Meizu M9

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Meizu M9
Manufacturer Meizu
Compatible networks (GSM/GPRS/EDGE): 900 and 1,800 MHz
UMTS: 2,100 MHz
HSPA+: 21 Mbit/s; HSUPA: 5.76 Mbit/s
Predecessor Meizu M8
Successor Meizu MX
Type Touchscreen smartphone
Dimensions 113.0 mm (4.45 in) H
59.8 mm (2.35 in) W
11.2 mm (0.44 in) D
Weight 123 g (4.3 oz)
Operating system Android 2.3.5 (Gingerbread)
Android 4.0.3 (Flyme OS 1.1.5)
CPU Samsung Hummingbird S5PC110 (ARM Cortex A8), 1 GHz[1]
GPU PowerVR SGX 540[1]
Memory 512 MB RAM
Storage 8 or 16 GB (NAND flash memory)
Removable storage microSD (up to 32 GB)
Battery Li-ion 1.37 Ah
Data inputs Multi-touch touch screen
Display 3.54 in (90 mm) 960x640 px
Rear camera 5 megapixel; 720p HD video;
Connectivity Wi-Fi (802.11a/b/g/n); Wi-Fi Direct; Bluetooth 2.1+EDR;

The Meizu M9 (pronounced MAY-zoo M9) is a Chinese smartphone designed and promoted by the Meizu Technology Co., Ltd. which runs Android. It features a 1 GHz "Hummingbird" processor along with 8–16 GB internal Flash memory, a rear-facing 5-megapixel camera and a 3.54-inch 960x640 capacitive touchscreen display which its resolution surpass the resolution of all previous Meizu M-series smartphones.The phone also has Bluetooth, Wi-Fi, and TV-out (HDMI 1.3) connectivity. The Samsung C110 processor enables the Meizu M9 to play full HD video. There is also an English version of the phone's software.

The M9 was launched on January 1, 2011, resulting in buyers lining up overnight to enter the stores to purchase the device.[2]

History[edit]

The CEO of Meizu Technology Co., ltd, Jack Wong, announced that the Meizu M9 would be released in late 2010. Only 300 copies of the phone were released on the first day of the phone’s launch. It was only available in December 2010 if it was pre-ordered in October. The price of the Meizu M9 was set for 2380 Yuan (350 dollars). The phone was originally slated for release in early November. Because of several delays, the phone’s release date was delayed to late December. One of the delays in the release of the phone was the company’s decision to brand the phone with an ancient Chinese character for a logo. Another delay was caused by the validation process of the phone by the China Academy of Telecommunication Research. The validation process took two months. Another delay was caused by the arrival of the IPhone 4 to China. Because Meizu Technology Co., ltd wanted to compete with Apple, the company had to use the same retina screen as the iPhone 4.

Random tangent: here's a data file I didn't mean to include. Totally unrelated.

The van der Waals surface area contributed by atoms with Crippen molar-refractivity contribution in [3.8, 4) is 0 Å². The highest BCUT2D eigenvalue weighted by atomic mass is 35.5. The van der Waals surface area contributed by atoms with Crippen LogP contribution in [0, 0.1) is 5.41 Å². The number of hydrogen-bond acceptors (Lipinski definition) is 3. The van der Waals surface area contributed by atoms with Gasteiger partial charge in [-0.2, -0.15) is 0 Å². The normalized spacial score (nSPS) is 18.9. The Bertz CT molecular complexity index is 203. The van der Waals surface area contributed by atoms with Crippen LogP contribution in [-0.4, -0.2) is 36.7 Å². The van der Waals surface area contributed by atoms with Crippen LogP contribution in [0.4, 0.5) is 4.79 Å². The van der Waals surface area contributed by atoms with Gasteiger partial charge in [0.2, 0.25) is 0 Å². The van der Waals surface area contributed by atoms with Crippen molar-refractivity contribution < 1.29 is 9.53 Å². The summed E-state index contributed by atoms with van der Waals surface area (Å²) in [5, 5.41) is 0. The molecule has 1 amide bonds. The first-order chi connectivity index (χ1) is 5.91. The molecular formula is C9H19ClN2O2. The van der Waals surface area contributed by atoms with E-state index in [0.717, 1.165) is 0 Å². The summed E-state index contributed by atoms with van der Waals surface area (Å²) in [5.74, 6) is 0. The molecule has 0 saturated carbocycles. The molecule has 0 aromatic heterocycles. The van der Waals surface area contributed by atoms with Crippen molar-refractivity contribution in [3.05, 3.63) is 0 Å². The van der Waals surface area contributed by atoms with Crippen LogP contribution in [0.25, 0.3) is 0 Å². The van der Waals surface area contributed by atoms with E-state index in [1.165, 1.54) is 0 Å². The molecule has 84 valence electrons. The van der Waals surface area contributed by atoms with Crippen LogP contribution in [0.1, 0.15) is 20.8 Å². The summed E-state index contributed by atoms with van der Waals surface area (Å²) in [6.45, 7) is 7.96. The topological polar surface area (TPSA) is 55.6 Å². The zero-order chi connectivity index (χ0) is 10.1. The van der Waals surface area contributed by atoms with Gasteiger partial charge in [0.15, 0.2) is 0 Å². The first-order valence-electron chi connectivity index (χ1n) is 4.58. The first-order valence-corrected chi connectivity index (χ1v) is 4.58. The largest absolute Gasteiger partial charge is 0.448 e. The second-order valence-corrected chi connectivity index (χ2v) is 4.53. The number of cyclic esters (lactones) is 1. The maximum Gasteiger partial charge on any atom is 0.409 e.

Software[edit]

Internal hardware[edit]

The Meizu M9 is very fast because of its processor and supporting hardware. It runs on a 1 GHz CPU, Power VR 540 GPU and 512 MB of RAM. The Meizu M9 is similar to the iPhone 4 in a number of ways. They both have similar CPUs which are ARM Cortex A8-based. The difference is that the Meizu M9 has the Samsung S5PC1110 application processor rather than the Apple A4 application processor. Even the clock speed and phone internals are similar between the Meizu M9 and the Apple iPhone 4.

Display[edit]

The Meizu M9 uses a 3.5 inch Sharp AVS display with a 960x640 resolution. This offers a pixel density of 326ppi, a substantial improvement over most Android phones and a pixel density identical to that of the Apple iPhone 4. Because of the improved pixel density, text in zoomed-out views of the web browser or other applications can be read, and graphics such as those of games appear sharper.

Android operating system and Meizu software[edit]

The Meizu M9 runs on Android 2.2, with an upgrade to 2.3 afterwards. With Android 2.2, there is some lag but that is fixed with the new 2.3 update with performance updates. The interface is designed by Eico. Eico is a Chinese design firm that has a good reputation because of its good work with Google, ASUS and Creative. Eico have designed a unique user interface for the Meizu M9. A lot of people that have HTC cell phones have started importing the Meizu M9 interface into their cell phones because of its layout. The Meizu also has its own apps that have been designed by Eic which are designed to work well with the interface.